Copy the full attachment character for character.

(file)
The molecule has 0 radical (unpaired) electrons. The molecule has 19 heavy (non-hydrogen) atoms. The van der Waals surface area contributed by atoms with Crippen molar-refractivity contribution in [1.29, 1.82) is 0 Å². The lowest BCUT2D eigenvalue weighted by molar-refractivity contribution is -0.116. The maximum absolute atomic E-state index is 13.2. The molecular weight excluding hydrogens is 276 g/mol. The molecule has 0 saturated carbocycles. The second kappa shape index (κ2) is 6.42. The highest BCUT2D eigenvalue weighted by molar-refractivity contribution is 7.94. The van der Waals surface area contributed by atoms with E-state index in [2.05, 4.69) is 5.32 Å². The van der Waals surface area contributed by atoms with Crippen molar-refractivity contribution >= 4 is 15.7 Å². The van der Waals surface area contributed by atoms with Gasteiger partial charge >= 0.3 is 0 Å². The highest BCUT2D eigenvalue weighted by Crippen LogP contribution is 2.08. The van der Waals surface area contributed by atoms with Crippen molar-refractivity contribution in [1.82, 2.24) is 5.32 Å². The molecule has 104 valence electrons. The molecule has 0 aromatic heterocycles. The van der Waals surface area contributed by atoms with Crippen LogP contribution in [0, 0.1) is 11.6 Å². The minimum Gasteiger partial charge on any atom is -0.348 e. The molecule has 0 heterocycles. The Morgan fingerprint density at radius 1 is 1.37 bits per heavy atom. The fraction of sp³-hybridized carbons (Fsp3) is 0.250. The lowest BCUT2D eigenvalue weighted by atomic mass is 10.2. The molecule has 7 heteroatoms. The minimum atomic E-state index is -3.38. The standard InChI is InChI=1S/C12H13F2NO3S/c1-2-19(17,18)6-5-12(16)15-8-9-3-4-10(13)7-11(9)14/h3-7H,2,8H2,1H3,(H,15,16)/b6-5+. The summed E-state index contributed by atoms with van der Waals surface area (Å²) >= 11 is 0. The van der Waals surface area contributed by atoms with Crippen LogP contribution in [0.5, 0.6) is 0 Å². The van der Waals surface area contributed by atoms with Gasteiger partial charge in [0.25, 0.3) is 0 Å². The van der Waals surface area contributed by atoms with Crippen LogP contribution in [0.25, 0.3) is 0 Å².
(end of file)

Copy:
The molecule has 0 radical (unpaired) electrons. The molecule has 19 heavy (non-hydrogen) atoms. The van der Waals surface area contributed by atoms with Crippen molar-refractivity contribution in [1.29, 1.82) is 0 Å². The lowest BCUT2D eigenvalue weighted by molar-refractivity contribution is -0.116. The maximum absolute atomic E-state index is 13.2. The molecular weight excluding hydrogens is 276 g/mol. The molecule has 0 saturated carbocycles. The second kappa shape index (κ2) is 6.42. The highest BCUT2D eigenvalue weighted by molar-refractivity contribution is 7.94. The van der Waals surface area contributed by atoms with E-state index in [2.05, 4.69) is 5.32 Å². The van der Waals surface area contributed by atoms with Crippen molar-refractivity contribution >= 4 is 15.7 Å². The van der Waals surface area contributed by atoms with Gasteiger partial charge >= 0.3 is 0 Å². The highest BCUT2D eigenvalue weighted by Crippen LogP contribution is 2.08. The van der Waals surface area contributed by atoms with Crippen molar-refractivity contribution in [1.82, 2.24) is 5.32 Å². The molecule has 104 valence electrons. The molecule has 0 aromatic heterocycles. The van der Waals surface area contributed by atoms with Crippen LogP contribution in [0, 0.1) is 11.6 Å². The minimum Gasteiger partial charge on any atom is -0.348 e. The molecule has 0 heterocycles. The Morgan fingerprint density at radius 1 is 1.37 bits per heavy atom. The fraction of sp³-hybridized carbons (Fsp3) is 0.250. The lowest BCUT2D eigenvalue weighted by atomic mass is 10.2. The molecule has 7 heteroatoms. The minimum atomic E-state index is -3.38. The standard InChI is InChI=1S/C12H13F2NO3S/c1-2-19(17,18)6-5-12(16)15-8-9-3-4-10(13)7-11(9)14/h3-7H,2,8H2,1H3,(H,15,16)/b6-5+. The summed E-state index contributed by atoms with van der Waals surface area (Å²) >= 11 is 0. The van der Waals surface area contributed by atoms with Crippen LogP contribution in [0.5, 0.6) is 0 Å². The van der Waals surface area contributed by atoms with Gasteiger partial charge in [0.25, 0.3) is 0 Å². The van der Waals surface area contributed by atoms with Crippen LogP contribution in [0.25, 0.3) is 0 Å².